Micky: Was it difficult for you to get asylum in Germany?

Erfan: Yes, that was very difficult.

Micky: How is the LGBT scene in Berlin different from Teheran?

Erfan: It is completely different; you can’t compare that at all!

Micky: Which challenges or problems are you facing in your daily life as a trans person?

Erfan: Now I have no problems but until recently it was terrible.  When I was looking for an apartment or when I was in a government’s agency or when I was in (German language) school. Because all my papers and documents were the same as before while in reality, I already had a beard and my voice was pretty male. Or when I attach my certificates and report cards to an application. They are still female and with photos where I am wearing a headscarf and I can’t change those at all.

Micky: Many trans people have difficulties in finding a safe home. How was that for you?

Erfan: I have said this in interviews before. The LGBT refugee housing is supposed to be for LGBT refugees! But unfortunately, there are a lot of straight people living there who pretend to be gay. I am still in touch with friends who are still living there, and they are all complaining about that. While I was living there, I experienced a lot of Transphobia. When I didn’t have my beard yet, someone would say to me “you will never be a real man, even after your surgeries”. I have had a couple of gay friends from Iran living there, and I asked to share the room with them instead of with the lesbians. I talked to the social worker, who said “hm, those are all men, you have to talk to the boss”. The boss also declined my wish. I eventually signed a declaration that this is my personal wish, but it didn’t help either. In the end I was told that I am not a man, and I must live with the lesbian and trans people. I still remember that. I have been looking for my apartment for 2 years. Honestly, I searched for it every day without a break.  I wanted to have my own apartment so badly. I didn’t want to live in a shared flat because of the lack of privacy. I also encountered many problems in the refugee housing due to a lack of cleanliness.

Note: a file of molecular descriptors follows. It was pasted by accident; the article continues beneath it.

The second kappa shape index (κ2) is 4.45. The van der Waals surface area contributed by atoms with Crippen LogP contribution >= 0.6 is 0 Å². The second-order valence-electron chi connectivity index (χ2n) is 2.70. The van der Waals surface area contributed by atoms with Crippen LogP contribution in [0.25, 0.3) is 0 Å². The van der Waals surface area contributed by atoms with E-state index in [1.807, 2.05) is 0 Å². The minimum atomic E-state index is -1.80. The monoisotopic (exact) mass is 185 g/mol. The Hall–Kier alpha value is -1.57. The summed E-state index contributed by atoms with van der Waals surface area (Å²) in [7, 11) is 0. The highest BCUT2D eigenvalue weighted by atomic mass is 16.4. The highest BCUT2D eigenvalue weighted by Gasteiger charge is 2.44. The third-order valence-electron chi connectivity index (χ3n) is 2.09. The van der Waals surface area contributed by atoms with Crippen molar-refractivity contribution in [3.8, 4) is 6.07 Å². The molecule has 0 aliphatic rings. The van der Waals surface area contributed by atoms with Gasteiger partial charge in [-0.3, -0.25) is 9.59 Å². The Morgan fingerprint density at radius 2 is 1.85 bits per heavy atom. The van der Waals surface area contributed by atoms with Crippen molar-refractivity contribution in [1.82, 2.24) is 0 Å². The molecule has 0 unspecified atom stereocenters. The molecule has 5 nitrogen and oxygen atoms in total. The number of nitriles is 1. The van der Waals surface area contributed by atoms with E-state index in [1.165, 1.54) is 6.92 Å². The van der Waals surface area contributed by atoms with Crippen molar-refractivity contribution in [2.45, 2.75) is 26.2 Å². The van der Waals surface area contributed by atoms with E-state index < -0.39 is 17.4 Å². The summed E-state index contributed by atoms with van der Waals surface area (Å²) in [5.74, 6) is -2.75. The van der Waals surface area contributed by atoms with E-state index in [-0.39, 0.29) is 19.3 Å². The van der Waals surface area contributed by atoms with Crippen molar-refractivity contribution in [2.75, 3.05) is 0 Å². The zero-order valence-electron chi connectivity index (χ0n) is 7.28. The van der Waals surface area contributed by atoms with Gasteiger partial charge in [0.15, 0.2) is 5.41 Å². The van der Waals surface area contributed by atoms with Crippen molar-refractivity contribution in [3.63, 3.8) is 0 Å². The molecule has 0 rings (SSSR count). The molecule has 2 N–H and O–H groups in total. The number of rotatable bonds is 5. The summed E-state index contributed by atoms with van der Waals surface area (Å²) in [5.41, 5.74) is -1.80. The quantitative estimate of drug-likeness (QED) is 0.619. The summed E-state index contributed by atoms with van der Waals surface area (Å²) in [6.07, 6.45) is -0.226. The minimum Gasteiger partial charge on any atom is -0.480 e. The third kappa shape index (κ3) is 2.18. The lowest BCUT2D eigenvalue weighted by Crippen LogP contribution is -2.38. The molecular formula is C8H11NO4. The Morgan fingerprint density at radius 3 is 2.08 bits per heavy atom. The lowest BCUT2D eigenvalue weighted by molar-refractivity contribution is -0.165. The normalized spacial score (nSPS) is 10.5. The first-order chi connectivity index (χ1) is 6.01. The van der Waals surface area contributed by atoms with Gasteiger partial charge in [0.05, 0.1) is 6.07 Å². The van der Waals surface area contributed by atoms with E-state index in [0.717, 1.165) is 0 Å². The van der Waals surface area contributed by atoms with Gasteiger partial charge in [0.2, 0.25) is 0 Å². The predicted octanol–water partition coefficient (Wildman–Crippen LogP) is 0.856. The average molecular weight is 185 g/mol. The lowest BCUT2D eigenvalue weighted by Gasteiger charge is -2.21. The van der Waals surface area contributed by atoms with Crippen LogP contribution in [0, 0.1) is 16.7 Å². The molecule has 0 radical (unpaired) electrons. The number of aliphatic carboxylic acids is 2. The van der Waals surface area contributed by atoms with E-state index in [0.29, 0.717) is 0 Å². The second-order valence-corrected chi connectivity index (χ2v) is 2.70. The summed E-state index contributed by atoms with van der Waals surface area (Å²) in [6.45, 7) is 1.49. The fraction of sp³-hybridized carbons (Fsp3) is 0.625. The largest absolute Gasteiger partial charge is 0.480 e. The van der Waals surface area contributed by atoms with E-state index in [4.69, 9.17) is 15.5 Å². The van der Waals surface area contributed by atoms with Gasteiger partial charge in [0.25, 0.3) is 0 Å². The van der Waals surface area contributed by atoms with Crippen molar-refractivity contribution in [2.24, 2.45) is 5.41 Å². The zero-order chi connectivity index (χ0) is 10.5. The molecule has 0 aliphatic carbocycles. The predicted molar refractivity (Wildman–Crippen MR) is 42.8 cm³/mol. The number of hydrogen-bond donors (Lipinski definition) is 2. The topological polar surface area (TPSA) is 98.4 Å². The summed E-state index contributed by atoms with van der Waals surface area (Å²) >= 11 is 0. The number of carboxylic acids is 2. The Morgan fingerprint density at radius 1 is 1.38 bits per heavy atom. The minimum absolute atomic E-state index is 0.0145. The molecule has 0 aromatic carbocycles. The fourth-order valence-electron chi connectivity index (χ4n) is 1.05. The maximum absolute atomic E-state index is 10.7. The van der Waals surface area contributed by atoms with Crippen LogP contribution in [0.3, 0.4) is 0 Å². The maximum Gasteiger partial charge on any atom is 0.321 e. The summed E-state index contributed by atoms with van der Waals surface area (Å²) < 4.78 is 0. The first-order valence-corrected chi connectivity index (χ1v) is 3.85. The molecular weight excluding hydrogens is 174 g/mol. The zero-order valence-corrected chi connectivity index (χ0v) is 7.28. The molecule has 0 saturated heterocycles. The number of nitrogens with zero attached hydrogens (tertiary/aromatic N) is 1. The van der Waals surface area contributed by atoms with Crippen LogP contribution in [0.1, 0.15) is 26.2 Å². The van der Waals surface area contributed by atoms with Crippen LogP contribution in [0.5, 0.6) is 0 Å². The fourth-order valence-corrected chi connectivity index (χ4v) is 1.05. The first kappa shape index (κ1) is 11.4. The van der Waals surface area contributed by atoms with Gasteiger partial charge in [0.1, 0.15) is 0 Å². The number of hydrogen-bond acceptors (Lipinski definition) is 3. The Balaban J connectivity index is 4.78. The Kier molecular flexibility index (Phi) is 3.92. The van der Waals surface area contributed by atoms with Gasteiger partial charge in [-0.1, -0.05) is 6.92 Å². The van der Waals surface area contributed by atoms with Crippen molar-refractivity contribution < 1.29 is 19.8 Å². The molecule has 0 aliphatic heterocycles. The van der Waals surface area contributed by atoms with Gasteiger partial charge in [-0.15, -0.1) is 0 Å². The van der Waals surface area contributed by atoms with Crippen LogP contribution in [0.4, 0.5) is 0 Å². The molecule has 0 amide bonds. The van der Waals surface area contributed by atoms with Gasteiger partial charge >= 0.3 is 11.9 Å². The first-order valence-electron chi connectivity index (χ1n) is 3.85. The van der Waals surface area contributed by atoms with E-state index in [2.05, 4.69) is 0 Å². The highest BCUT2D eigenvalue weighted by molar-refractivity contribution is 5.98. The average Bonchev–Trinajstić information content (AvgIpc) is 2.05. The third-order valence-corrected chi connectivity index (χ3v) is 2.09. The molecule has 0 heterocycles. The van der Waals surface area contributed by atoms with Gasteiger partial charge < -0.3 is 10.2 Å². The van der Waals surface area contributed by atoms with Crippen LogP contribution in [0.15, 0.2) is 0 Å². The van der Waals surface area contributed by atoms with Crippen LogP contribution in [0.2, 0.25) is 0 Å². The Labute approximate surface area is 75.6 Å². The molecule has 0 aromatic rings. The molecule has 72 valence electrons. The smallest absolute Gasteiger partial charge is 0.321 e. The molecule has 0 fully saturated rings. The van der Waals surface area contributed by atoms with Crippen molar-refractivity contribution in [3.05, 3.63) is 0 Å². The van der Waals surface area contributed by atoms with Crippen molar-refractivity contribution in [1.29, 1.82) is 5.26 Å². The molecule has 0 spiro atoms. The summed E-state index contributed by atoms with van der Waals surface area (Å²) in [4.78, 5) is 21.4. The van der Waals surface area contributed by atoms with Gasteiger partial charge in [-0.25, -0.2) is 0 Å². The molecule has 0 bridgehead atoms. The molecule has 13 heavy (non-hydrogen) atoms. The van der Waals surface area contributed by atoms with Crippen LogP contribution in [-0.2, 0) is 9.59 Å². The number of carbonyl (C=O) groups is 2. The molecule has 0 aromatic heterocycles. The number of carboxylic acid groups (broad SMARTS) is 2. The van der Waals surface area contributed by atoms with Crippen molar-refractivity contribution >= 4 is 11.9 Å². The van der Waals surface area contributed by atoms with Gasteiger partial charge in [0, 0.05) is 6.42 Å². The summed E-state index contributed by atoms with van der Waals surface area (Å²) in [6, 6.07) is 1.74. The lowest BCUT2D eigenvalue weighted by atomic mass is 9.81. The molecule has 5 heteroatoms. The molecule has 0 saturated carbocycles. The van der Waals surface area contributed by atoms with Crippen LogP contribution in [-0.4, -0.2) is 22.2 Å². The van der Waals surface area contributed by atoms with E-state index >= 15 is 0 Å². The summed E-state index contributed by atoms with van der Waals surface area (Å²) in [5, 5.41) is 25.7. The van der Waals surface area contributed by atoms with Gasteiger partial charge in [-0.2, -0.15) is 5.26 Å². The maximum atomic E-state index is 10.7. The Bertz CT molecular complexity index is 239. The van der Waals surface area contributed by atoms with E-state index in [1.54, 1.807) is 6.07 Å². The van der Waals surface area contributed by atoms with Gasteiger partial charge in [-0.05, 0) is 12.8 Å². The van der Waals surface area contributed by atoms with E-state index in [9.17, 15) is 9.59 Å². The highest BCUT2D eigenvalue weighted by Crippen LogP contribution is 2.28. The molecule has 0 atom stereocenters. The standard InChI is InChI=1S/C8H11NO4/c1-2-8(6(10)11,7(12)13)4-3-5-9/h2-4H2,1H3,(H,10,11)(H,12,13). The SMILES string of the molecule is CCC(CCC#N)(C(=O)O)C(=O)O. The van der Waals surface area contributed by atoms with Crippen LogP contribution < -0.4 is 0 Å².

Micky: What do you like most about your life right now?

Erfan: Everything I have at the moment. I have fought for everything but I still have a very long way to go. Living is like a treadmill and you always have to run and that's infinite as long as you live in this world. That's my development process. You can get tired and to be clear, I'm very tired even now. Yet I always keep going, without stopping

Micky: What do you miss most from Iran?

Erfan: My mother and the support of my mother. I'm alone here and sometimes you need someone if you have a bad day, or if you're disappointed, and she's trying everything in her power to help you feel better. You can't get that feeling from friends or a partner.  Everyone will leave you alone if there are one or more problems, everyone will try to get away, except a mother.

Micky: Erfan, what is your mother tongue? How about pronouns? Does your mother tongue have gender-neutral pronouns for trans and non-binary people?

Erfan: My mother tongue is Persian (Farsi). We don’t use any pronouns at all for human beings. There is no “he” or “she” either.


Follow us and see how Erfan’s story continued, how he never gave up and eventually got his top surgery! Read how he prepared himself for more gender affirming surgeries, what his dreams are for the future, and what tips he has for other trans folx!